The year was 2010. Jay Electronica had just signed to Roc Nation, there were promises of a debut studio album on the way, and the hip-hop world was at a fever pitch. It was the most highly anticipated album of its time, but nearly a decade has passed with no release.
Under the same circumstances, a lesser artist would have faded into obscurity by now. But Jay Electronica's magnetic energy and raw talent were enough to pack Danforth Music Hall with an enthusiastic crowd.
Unafraid to speak the truth, Reyez is fighting her way to the top (and winning).
With global successes like Drake and The Weeknd, and newer favourites like Jazz Cartier and Daniel Caesar on a white-hot trajectory, it’s true that our feet are planted more firmly in the international urban music landscape than ever before. Still, we can never have too many hometown heroes. And Jessie Reyez surely is one — but that’s not why we need her. Reyez is necessary because her honesty is a respite in a musical climate that thrives on insincerity.
Clairmont The Second Produces, Records and Releases 'Lil Mont From the Ave' to Promote West End Toronto
Toronto showman Clairmont The Second is, by definition, a control freak. But although that term isn't exactly friendly, the artist's latest release, 'Lil Mont From the Ave', proves that there's something to be said for taking matters into your own hands. He talked to Exclaim! about embracing his independence on The Ave after working with Black Box Music to release his previous project, 'Quest for Milk and Honey'.
Like a rich, hearty bowl of authentic gumbo, watching Tank and the Bangas perform live will fill you up and warm your soul. Along with openers Sweet Crude, the New Orleans-based band served all the sounds and flavours of Louisiana to an enthusiastic Toronto crowd, and all who came left more than satisfied.
If her single "G.O.A.T." is any indication, Princess Nokia's upcoming album 1992 Deluxe promises to be assertive, bold and braggadocious. Due in September, this revamp of her previous effort will feature eight new tracks and more swagger than before. "Everybody wants to act like I ain't a big deal, when I am," says the New York native. "I'm one of the most relevant and influential rappers of my generation."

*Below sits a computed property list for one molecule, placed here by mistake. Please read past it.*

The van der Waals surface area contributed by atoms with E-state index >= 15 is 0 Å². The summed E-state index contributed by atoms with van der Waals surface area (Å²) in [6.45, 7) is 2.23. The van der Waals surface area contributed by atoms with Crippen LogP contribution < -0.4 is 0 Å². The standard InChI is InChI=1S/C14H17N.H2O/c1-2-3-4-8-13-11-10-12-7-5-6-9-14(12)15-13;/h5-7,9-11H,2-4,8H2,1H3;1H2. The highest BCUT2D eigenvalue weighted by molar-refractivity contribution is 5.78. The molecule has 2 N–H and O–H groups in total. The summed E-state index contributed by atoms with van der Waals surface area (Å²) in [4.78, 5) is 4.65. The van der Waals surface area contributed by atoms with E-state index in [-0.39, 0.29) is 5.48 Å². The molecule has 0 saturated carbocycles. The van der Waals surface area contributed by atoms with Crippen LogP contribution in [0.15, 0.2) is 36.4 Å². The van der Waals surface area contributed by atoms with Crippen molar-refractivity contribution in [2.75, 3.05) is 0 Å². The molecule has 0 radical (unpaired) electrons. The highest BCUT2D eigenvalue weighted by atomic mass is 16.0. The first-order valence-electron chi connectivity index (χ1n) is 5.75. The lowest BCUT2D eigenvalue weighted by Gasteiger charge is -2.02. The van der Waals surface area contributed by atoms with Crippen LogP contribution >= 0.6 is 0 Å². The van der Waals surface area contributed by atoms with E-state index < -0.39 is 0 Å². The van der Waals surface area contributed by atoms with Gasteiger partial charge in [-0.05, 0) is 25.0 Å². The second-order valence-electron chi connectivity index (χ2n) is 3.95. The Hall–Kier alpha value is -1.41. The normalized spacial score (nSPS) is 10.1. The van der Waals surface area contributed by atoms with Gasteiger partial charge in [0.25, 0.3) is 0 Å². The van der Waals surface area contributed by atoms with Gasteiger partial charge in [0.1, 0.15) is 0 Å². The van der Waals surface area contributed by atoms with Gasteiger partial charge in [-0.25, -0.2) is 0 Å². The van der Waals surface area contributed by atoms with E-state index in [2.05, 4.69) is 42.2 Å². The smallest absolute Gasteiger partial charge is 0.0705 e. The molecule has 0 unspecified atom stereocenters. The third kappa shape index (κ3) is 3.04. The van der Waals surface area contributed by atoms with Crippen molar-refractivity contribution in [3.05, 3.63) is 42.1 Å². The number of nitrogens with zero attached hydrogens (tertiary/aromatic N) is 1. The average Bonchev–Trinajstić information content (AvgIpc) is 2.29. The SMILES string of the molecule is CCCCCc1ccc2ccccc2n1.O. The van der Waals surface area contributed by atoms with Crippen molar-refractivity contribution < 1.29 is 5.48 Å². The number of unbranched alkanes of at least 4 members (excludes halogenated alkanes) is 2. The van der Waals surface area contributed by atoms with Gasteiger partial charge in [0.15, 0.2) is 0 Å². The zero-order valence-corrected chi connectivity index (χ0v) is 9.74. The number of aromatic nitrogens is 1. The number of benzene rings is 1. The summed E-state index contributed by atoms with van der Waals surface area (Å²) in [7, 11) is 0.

Growing up in London, Ontario in the early 1990s, I was accustomed to not seeing myself. In life and in pop culture, the role models I had to choose from often only held fragments of my identity: they were Canadian, they were women, or they were black, but rarely were they all three. Very early on, I learned that in order to fit in, I would have to tuck parts of myself away.
In the six years since he first caught the ear of Pharrell Williams, Compton rapper Buddy has been a consistent but rather elusive figure in hip-hop. Despite Pharrell's cosign, a star-studded list of collaborators from Kendrick Lamar to Miley Cyrus, and even a few acting credits under his belt, he has yet to attain the same white-hot notoriety as some of his peers.
Buddy insists his slow climb is intentional. "I took a lot of time off to really get my life together," he tells Exclaim! "I was ...
At some point, every great artist hits a turbulent patch in their career. Call it the Kingdom Come moment, dubbed after Jay-Z's flaccid 2006 comeback album. While DAMN. isn't nearly as gross an error as that, it is nonetheless a weak moment for Kendrick Lamar.
It's by no means a bad effort: standouts like "ELEMENT."; the raw and introspective "FEEL."; and the album's vulnerable centrepiece "FEAR." keep it from being that. These songs, along with "DUCKWORTH.," the crown jewel of the project, portray a sharp, clear-eyed Lamar.